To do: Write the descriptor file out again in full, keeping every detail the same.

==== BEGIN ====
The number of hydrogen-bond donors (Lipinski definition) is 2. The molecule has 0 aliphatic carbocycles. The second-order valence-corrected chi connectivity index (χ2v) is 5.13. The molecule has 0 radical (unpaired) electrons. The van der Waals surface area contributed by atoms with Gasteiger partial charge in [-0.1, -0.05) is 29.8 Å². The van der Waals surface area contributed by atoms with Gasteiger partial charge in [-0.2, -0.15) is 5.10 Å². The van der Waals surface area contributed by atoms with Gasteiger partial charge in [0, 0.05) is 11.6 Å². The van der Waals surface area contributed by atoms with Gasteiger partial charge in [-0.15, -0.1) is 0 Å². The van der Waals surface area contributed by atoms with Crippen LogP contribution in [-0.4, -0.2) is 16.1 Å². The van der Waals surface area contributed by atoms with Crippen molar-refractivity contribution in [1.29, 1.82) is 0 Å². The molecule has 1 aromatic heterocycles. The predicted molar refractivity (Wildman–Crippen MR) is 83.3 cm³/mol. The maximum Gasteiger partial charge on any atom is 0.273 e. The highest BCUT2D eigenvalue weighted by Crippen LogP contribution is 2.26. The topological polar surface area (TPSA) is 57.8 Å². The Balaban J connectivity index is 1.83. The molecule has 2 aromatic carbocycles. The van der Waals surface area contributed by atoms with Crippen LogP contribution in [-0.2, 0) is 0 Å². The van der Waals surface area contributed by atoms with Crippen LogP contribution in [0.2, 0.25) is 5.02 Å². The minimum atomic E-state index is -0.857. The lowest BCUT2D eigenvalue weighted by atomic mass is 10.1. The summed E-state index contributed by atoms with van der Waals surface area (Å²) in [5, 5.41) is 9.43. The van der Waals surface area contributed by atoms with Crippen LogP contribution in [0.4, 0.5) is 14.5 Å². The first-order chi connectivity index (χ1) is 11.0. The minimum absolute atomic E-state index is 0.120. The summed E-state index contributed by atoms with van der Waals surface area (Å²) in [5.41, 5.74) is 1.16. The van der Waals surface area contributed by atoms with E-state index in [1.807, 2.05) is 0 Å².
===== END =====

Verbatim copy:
The number of hydrogen-bond donors (Lipinski definition) is 2. The molecule has 0 aliphatic carbocycles. The second-order valence-corrected chi connectivity index (χ2v) is 5.13. The molecule has 0 radical (unpaired) electrons. The van der Waals surface area contributed by atoms with Gasteiger partial charge in [-0.1, -0.05) is 29.8 Å². The van der Waals surface area contributed by atoms with Gasteiger partial charge in [-0.2, -0.15) is 5.10 Å². The van der Waals surface area contributed by atoms with Gasteiger partial charge in [0, 0.05) is 11.6 Å². The van der Waals surface area contributed by atoms with Gasteiger partial charge in [-0.15, -0.1) is 0 Å². The van der Waals surface area contributed by atoms with Crippen LogP contribution in [-0.4, -0.2) is 16.1 Å². The van der Waals surface area contributed by atoms with Crippen molar-refractivity contribution in [1.29, 1.82) is 0 Å². The molecule has 1 aromatic heterocycles. The predicted molar refractivity (Wildman–Crippen MR) is 83.3 cm³/mol. The maximum Gasteiger partial charge on any atom is 0.273 e. The highest BCUT2D eigenvalue weighted by Crippen LogP contribution is 2.26. The topological polar surface area (TPSA) is 57.8 Å². The Balaban J connectivity index is 1.83. The molecule has 2 aromatic carbocycles. The van der Waals surface area contributed by atoms with Crippen LogP contribution in [-0.2, 0) is 0 Å². The van der Waals surface area contributed by atoms with Crippen LogP contribution in [0.2, 0.25) is 5.02 Å². The minimum atomic E-state index is -0.857. The lowest BCUT2D eigenvalue weighted by atomic mass is 10.1. The summed E-state index contributed by atoms with van der Waals surface area (Å²) in [5, 5.41) is 9.43. The van der Waals surface area contributed by atoms with Crippen LogP contribution in [0.4, 0.5) is 14.5 Å². The first-order chi connectivity index (χ1) is 11.0. The minimum absolute atomic E-state index is 0.120. The summed E-state index contributed by atoms with van der Waals surface area (Å²) in [5.41, 5.74) is 1.16. The van der Waals surface area contributed by atoms with E-state index in [1.807, 2.05) is 0 Å².